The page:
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NAIC urges more reform on its model act regulating insurers


The National Association of Insurance Commissioners' decision to open its model act on regulating insurers is drawing industry praise and apprehension.

At their spring meeting in Orlando, Fla., NAIC commissioners voted to reopen the act for comment on establishing groupwide supervision of insurers. Currently, there is no uniform way in the United States to supervise all entities within an insurance holding company as a group.

While state adoption is voluntary, the NAIC's model acts carry weight with state legislatures.

The move to amend the NAIC's Insurance Holding Company System Regulatory Act, which last was changed in 2010, has come in the face of international initiatives to supervise insurance holding companies on a groupwide basis — rather than unit by unit — as well as regulate systemic risk and capital standards.

“In light of the recent financial crisis and the globalization of the insurance business models, U.S. insurance regulators have begun to modify their group supervisory framework and have been increasingly involved in developing an international group supervisory framework,” the NAIC said in a January statement.

“The main thing they will be focusing on is developing a uniform process through the development of uniform language” so state regulators can determine who is the groupwide supervisor, said Adam Kerns, assistant general counsel of the American Insurance Association, which supports the move.


Five states either have a law or are considering legislation that would provide groupwide supervision, said Michelle Rogers, director of financial and regulatory policy for the National Association of Mutual Insurance Cos. in Indianapolis. Pennsylvania and Iowa already define a groupwide supervisor as being the supervisor of an internationally active insurance group, she said.

Ms. Rogers said the NAIC is looking at four aspects of the model insurance holding company act:

• Give clear legal authority for state regulators to supervise internationally active U.S. insurers;

• Make it clear that the state regulator has direct supervision over the entire group, particularly to establish capital requirements;

• Require such insurance groups to report their financial activities globally; and

• Require international groups and other large companies to provide a resolution plan in case of insolvency.

“The problem that the industry is facing is that Europeans are united in their views and are pushing forth a lot of ideas that the U.S. industry is not very favorable toward. But when it comes time to respond to those, the U.S. industry is at a disadvantage because there is not uniformity in the U.S.,” said Lawrence Mirel, a partner in the Washington office of Nelson Levine de Luca & Hamilton L.L.C. and former District of Columbia insurance commissioner.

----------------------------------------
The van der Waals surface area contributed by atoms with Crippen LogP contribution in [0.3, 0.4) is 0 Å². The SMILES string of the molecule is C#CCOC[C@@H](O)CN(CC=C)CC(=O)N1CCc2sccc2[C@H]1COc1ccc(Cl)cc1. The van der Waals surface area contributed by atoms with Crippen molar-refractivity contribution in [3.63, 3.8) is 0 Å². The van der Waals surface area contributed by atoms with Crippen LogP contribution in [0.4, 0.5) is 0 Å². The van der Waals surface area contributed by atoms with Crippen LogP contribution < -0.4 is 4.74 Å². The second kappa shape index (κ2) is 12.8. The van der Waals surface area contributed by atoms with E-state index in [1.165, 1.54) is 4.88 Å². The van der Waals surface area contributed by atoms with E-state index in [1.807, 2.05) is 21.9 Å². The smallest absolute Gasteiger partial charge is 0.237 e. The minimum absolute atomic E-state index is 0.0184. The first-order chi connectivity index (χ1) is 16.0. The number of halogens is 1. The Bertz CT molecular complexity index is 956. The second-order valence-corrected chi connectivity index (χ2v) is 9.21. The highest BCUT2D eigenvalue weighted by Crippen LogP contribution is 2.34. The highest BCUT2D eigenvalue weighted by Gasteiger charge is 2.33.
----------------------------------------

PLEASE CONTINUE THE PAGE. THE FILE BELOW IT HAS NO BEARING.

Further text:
The NAIC proposal, he said, attempts to achieve greater consensus among U.S. regulators.


Differing state regulation is “not an ideal situation from the insurer perspective,” said Joanne Zimolzak, a partner in the Washington office of McKenna Long & Aldridge L.L.P. and head of the firm's insurance division. She also said conflicting approaches could be a problem for international insurers expanding in the U.S.

But some observers warned against moving too quickly.

“It does need to be made more consistent among the states, but it needs to be flexible enough to fit the concentration of business within the holding company,” said Ken Levine, a partner in the West Palm Beach, Fla., office of Cozen O'Connor and a former Florida insurance regulator.

“My concern is they not overmedicate the patient,” he said. “You may have a holding company system that's made up primarily of noninsurance-type entities, and do they really want to start regulating restaurants that may be affiliates? If the holding company system is made up entirely of insurers, it makes perfect sense to jump in there.”

“Regardless of what's added, the big concern that we have is that we don't get a layering impact that actually increases the cost to consumers,” said David Snyder, senior vice president in the Washington office of the Property Casualty Insurers Association of America.

“The NAIC had addressed issues that were perceived to have arisen during the financial crisis,” said Steve Broadie, vice president for financial policy at PCI in Chicago. “There is authority for states to participate in supervisory colleges, which we think is a very good development.”

Supervisory colleges, which consist of the regulators overseeing an insurance group and its individual insurance legal entities, are led by a groupwide supervisor.

Mr. Snyder said participation in the supervisory college allows regulators to become more efficient and effective. “We're not seeing a need for a major new layer of regulation,” he said.